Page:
Existing logistics systems have primarily been planned on the basis of technical considerations and cater less to the needs of human beings. Researchers at the University of Stuttgart's Institute of Human Factors and Technology Management (IAT) and the Fraunhofer Institute for Industrial Engineering (IAO) want to improve interactions between people, technology and organization.
Bending, walking, stretching, lifting heavy loads, packing them and then on to the next rack: pickers have to walk up to 15 kilometers per day whilst working in the warehouse. Breaks are far and few between. “Logistics personnel come up against their limits – both physically and in terms of concentration”, says Dr. Dirk Marrenbach, who together with Dr. Martin Braun, is responsible for the Preventative Principles and Methods for Age-Appropriate and Market Conform Work System Organization in Intra Logistics (PREVILOG) project. Intra logics encompasses the transportation, storage, picking and packing of goods within a company. The relevant jobs are generally considered to be unattractive and the pay is very poor. A high sick rate and permanent personnel shortages are widespread within the industry, which is where the PREVILOG project, which is funded by the German Federal Ministry of Education and Research comes in.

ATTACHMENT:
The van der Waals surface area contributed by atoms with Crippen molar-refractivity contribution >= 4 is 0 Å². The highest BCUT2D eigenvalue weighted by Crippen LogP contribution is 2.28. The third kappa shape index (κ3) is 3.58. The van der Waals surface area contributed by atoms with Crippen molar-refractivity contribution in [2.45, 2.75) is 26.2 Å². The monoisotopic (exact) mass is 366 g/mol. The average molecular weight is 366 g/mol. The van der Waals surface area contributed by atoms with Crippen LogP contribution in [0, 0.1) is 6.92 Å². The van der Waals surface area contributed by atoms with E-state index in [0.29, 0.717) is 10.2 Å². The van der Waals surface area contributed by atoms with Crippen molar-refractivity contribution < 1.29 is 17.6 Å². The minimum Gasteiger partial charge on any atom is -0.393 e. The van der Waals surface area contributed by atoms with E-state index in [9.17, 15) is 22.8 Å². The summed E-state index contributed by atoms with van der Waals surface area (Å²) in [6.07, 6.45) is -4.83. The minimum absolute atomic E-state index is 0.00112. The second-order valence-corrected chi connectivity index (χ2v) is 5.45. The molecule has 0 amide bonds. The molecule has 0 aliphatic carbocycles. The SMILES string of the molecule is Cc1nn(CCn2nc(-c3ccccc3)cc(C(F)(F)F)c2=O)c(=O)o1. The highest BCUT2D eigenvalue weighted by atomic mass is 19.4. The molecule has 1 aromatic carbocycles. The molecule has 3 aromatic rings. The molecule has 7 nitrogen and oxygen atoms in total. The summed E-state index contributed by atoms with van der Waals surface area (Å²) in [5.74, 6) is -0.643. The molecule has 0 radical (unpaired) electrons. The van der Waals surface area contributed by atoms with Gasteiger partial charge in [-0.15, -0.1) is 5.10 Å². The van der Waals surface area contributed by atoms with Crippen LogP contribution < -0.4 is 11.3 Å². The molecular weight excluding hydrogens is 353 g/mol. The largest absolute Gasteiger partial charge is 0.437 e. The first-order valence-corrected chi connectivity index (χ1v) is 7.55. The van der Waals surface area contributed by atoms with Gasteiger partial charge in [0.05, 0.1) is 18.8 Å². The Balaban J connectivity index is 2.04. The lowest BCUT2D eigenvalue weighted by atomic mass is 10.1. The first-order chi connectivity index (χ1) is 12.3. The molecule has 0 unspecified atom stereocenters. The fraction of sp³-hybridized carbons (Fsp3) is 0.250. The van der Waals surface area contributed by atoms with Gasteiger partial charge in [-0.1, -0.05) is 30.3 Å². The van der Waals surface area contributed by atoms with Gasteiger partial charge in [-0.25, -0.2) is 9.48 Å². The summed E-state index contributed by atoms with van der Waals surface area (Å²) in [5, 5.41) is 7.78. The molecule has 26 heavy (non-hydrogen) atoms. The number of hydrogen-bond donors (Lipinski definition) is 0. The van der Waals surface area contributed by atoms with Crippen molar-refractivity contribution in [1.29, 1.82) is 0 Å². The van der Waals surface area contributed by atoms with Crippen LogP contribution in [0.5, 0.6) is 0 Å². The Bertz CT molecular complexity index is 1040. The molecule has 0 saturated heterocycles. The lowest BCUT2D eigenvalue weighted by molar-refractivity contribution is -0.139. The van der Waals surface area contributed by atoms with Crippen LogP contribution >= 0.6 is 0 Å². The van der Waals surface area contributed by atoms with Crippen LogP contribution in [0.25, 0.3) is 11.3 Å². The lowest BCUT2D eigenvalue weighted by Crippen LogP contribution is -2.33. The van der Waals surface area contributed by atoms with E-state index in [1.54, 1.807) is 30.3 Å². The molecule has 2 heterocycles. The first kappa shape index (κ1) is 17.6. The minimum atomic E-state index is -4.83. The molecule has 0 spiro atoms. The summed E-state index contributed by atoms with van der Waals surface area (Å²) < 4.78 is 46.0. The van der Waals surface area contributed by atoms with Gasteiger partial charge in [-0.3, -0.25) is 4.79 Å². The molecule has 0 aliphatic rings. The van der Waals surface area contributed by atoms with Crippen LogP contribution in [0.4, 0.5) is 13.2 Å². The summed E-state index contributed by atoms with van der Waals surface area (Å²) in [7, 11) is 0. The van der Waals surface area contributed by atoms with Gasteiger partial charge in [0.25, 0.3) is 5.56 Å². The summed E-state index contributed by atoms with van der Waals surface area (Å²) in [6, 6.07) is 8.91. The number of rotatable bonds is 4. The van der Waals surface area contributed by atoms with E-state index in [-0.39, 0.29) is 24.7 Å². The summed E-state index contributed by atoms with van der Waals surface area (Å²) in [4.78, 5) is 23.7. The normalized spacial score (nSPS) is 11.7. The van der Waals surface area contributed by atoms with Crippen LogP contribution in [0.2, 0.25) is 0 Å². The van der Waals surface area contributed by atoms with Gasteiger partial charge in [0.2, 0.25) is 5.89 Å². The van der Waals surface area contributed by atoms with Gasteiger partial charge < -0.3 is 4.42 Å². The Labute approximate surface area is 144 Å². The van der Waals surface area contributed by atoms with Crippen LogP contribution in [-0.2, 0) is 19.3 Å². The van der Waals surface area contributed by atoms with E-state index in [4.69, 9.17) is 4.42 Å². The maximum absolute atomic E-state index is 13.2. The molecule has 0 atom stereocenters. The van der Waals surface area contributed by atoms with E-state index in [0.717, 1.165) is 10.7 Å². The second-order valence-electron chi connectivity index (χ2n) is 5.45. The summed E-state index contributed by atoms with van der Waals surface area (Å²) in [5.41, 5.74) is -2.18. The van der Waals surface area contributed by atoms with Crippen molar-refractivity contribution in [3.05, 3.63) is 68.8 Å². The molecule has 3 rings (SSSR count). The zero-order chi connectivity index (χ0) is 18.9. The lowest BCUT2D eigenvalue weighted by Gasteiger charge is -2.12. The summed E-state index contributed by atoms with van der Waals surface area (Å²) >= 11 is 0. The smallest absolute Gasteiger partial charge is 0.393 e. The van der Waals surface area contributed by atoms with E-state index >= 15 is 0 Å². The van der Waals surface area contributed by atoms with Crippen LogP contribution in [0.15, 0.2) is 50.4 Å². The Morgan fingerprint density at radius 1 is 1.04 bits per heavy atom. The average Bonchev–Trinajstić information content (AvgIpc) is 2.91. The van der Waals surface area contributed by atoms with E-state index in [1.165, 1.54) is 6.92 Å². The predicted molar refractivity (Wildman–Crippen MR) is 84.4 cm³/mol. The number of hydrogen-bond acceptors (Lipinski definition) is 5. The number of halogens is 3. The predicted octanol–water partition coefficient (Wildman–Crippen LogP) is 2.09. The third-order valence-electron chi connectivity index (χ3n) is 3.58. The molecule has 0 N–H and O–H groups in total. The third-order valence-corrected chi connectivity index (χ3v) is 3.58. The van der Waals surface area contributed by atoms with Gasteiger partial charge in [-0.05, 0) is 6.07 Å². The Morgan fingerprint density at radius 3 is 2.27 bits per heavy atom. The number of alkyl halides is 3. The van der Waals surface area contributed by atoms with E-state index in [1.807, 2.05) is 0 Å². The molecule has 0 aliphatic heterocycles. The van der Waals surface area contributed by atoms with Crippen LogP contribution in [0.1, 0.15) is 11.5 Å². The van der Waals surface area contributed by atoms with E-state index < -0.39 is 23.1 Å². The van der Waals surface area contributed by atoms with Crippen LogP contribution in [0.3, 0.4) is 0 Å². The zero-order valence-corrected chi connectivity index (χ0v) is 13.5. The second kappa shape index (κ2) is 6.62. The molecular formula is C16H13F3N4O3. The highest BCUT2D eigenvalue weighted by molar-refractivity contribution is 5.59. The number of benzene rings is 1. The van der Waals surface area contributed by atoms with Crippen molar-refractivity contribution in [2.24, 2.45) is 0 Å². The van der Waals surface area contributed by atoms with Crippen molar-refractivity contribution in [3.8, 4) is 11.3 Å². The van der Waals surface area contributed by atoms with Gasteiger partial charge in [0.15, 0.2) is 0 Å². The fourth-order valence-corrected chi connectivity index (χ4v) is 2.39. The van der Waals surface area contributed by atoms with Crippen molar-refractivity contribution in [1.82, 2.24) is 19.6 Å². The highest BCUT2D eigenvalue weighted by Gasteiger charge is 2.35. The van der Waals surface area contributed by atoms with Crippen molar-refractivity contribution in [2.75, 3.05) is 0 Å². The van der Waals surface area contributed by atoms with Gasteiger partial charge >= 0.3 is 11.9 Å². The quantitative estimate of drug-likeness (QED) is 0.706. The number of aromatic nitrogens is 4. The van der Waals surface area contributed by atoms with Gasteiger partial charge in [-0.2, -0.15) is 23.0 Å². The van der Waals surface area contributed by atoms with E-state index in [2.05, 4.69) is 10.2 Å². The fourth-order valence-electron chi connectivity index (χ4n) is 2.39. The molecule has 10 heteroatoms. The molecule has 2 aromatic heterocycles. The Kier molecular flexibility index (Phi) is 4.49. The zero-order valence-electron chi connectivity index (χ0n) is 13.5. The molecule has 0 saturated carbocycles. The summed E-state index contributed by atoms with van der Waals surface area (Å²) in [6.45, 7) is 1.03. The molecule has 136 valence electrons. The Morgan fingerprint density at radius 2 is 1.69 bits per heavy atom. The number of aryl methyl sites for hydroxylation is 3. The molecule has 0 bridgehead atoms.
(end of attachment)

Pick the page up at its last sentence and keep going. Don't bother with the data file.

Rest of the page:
Together, the IAT and IAO are attempting to structure job design measures in the intraintra-logistics sector such as to achieve a better balance between ergonomics, organization and behavioral prevention. “The objective is to make these jobs more attractive”, says Marrenbach.
Robots are no solution (yet)
Replacing intra-logistics with robots will not be feasible in the foreseeable future. “Because of their fl exibility, human beings remain indispensable in this sector; they understand the bigger picture and can react quickly to instructions”. In an initial step, Sven Schuler and his colleagues from the IAT have been analyzing existing work systems. They have developed an analytical tool with which they can determine the stress levels and demands of work systems in the intra-logistics sector. Based on the fi ndings of the analyses, the IAO implements the subsequently derived measures within the companies.
“We’re still in the pilot phase”, says Marrenbach. One partner, for example, may need new work places but doesn't have enough space. “There we would organize a new room layout”, whereby we address concrete questions such as where the racks need to be placed to prevent people walking into them. The project is also aimed at retaining experienced staff and their knowledge within the respective company. “Older workers, for instance, may start to suffer from impaired vision. So we install better lighting at work stations and also provide magnifying glasses”, Braun explains. How successful such measures are will be shown when the evaluation results are returned at the end of the project in July 2019.